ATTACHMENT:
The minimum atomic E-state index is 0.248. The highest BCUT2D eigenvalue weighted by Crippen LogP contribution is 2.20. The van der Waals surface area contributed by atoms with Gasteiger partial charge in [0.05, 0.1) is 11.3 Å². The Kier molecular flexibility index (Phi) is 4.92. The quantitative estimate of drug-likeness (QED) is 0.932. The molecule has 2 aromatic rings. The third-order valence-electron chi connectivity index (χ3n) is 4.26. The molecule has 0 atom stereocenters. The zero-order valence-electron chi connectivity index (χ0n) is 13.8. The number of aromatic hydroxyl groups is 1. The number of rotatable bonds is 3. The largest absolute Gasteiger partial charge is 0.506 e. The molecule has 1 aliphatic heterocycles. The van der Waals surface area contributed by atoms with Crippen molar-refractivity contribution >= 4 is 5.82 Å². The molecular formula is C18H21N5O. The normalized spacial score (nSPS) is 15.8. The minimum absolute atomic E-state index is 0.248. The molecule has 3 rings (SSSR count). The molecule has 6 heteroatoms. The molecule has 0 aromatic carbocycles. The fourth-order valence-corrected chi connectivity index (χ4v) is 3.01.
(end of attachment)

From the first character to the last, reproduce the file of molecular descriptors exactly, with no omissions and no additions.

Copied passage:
The minimum atomic E-state index is 0.248. The highest BCUT2D eigenvalue weighted by Crippen LogP contribution is 2.20. The van der Waals surface area contributed by atoms with Gasteiger partial charge in [0.05, 0.1) is 11.3 Å². The Kier molecular flexibility index (Phi) is 4.92. The quantitative estimate of drug-likeness (QED) is 0.932. The molecule has 2 aromatic rings. The third-order valence-electron chi connectivity index (χ3n) is 4.26. The molecule has 0 atom stereocenters. The zero-order valence-electron chi connectivity index (χ0n) is 13.8. The number of aromatic hydroxyl groups is 1. The number of rotatable bonds is 3. The largest absolute Gasteiger partial charge is 0.506 e. The molecule has 1 aliphatic heterocycles. The van der Waals surface area contributed by atoms with Crippen molar-refractivity contribution >= 4 is 5.82 Å². The molecular formula is C18H21N5O. The normalized spacial score (nSPS) is 15.8. The minimum absolute atomic E-state index is 0.248. The molecule has 3 rings (SSSR count). The molecule has 6 heteroatoms. The molecule has 0 aromatic carbocycles. The fourth-order valence-corrected chi connectivity index (χ4v) is 3.01.